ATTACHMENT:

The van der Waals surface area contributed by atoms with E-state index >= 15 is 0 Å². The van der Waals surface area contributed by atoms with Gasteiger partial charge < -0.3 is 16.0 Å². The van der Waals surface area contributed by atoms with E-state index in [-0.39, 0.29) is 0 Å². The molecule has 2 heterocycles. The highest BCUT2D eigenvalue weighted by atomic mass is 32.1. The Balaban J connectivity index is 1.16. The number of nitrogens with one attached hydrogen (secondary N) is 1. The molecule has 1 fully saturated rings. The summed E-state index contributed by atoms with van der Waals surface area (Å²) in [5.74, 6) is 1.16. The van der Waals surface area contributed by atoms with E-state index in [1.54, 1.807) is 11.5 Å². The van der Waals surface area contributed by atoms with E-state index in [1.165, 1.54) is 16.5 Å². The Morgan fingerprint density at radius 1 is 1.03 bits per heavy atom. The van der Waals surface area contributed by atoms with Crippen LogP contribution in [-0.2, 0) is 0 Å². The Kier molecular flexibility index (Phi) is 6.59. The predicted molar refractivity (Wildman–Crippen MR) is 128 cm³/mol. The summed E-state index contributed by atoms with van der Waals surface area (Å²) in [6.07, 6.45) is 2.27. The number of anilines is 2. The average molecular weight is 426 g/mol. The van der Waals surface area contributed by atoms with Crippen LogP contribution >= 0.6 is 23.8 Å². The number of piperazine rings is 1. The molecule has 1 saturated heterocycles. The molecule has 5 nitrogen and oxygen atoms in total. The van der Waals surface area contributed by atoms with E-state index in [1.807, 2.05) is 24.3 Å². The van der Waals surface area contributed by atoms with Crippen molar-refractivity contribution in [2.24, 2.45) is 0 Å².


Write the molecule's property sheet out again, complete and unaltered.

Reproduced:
The van der Waals surface area contributed by atoms with E-state index >= 15 is 0 Å². The van der Waals surface area contributed by atoms with Gasteiger partial charge < -0.3 is 16.0 Å². The van der Waals surface area contributed by atoms with E-state index in [-0.39, 0.29) is 0 Å². The molecule has 2 heterocycles. The highest BCUT2D eigenvalue weighted by atomic mass is 32.1. The Balaban J connectivity index is 1.16. The number of nitrogens with one attached hydrogen (secondary N) is 1. The molecule has 1 fully saturated rings. The summed E-state index contributed by atoms with van der Waals surface area (Å²) in [5.74, 6) is 1.16. The van der Waals surface area contributed by atoms with E-state index in [1.54, 1.807) is 11.5 Å². The van der Waals surface area contributed by atoms with E-state index in [1.165, 1.54) is 16.5 Å². The Morgan fingerprint density at radius 1 is 1.03 bits per heavy atom. The van der Waals surface area contributed by atoms with Crippen LogP contribution in [-0.2, 0) is 0 Å². The Kier molecular flexibility index (Phi) is 6.59. The predicted molar refractivity (Wildman–Crippen MR) is 128 cm³/mol. The summed E-state index contributed by atoms with van der Waals surface area (Å²) in [6.07, 6.45) is 2.27. The number of anilines is 2. The average molecular weight is 426 g/mol. The van der Waals surface area contributed by atoms with Crippen LogP contribution >= 0.6 is 23.8 Å². The number of piperazine rings is 1. The molecule has 1 saturated heterocycles. The molecule has 5 nitrogen and oxygen atoms in total. The van der Waals surface area contributed by atoms with E-state index in [1.807, 2.05) is 24.3 Å². The van der Waals surface area contributed by atoms with Crippen molar-refractivity contribution in [2.24, 2.45) is 0 Å².